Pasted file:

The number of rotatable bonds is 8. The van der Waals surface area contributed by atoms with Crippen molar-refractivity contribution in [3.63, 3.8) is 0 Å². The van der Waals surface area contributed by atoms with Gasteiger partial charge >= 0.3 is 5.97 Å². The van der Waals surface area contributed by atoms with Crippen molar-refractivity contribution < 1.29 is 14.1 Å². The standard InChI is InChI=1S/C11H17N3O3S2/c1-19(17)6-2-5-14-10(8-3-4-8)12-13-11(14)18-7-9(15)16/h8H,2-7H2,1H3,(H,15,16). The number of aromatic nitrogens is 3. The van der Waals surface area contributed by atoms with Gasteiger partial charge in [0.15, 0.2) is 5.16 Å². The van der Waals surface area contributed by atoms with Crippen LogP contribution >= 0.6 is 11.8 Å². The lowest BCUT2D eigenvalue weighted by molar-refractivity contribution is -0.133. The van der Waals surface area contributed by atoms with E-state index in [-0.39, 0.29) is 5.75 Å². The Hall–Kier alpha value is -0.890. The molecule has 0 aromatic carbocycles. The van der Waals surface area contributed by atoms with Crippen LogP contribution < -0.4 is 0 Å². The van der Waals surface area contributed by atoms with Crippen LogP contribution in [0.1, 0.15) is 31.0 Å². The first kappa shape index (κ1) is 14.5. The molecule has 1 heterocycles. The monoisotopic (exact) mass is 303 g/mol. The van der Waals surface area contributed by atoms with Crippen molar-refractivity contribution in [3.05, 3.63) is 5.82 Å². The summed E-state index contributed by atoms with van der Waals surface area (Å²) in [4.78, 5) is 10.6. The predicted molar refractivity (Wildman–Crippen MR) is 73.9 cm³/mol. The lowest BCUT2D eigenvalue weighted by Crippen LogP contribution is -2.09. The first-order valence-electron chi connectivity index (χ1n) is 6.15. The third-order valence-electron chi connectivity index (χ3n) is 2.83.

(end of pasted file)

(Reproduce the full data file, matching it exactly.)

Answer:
The number of rotatable bonds is 8. The van der Waals surface area contributed by atoms with Crippen molar-refractivity contribution in [3.63, 3.8) is 0 Å². The van der Waals surface area contributed by atoms with Gasteiger partial charge >= 0.3 is 5.97 Å². The van der Waals surface area contributed by atoms with Crippen molar-refractivity contribution < 1.29 is 14.1 Å². The standard InChI is InChI=1S/C11H17N3O3S2/c1-19(17)6-2-5-14-10(8-3-4-8)12-13-11(14)18-7-9(15)16/h8H,2-7H2,1H3,(H,15,16). The number of aromatic nitrogens is 3. The van der Waals surface area contributed by atoms with Gasteiger partial charge in [0.15, 0.2) is 5.16 Å². The van der Waals surface area contributed by atoms with Crippen LogP contribution >= 0.6 is 11.8 Å². The lowest BCUT2D eigenvalue weighted by molar-refractivity contribution is -0.133. The van der Waals surface area contributed by atoms with E-state index in [-0.39, 0.29) is 5.75 Å². The Hall–Kier alpha value is -0.890. The molecule has 0 aromatic carbocycles. The van der Waals surface area contributed by atoms with Crippen LogP contribution < -0.4 is 0 Å². The van der Waals surface area contributed by atoms with Crippen LogP contribution in [0.1, 0.15) is 31.0 Å². The first kappa shape index (κ1) is 14.5. The molecule has 1 heterocycles. The monoisotopic (exact) mass is 303 g/mol. The van der Waals surface area contributed by atoms with Crippen molar-refractivity contribution in [3.05, 3.63) is 5.82 Å². The summed E-state index contributed by atoms with van der Waals surface area (Å²) in [4.78, 5) is 10.6. The predicted molar refractivity (Wildman–Crippen MR) is 73.9 cm³/mol. The lowest BCUT2D eigenvalue weighted by Crippen LogP contribution is -2.09. The first-order valence-electron chi connectivity index (χ1n) is 6.15. The third-order valence-electron chi connectivity index (χ3n) is 2.83.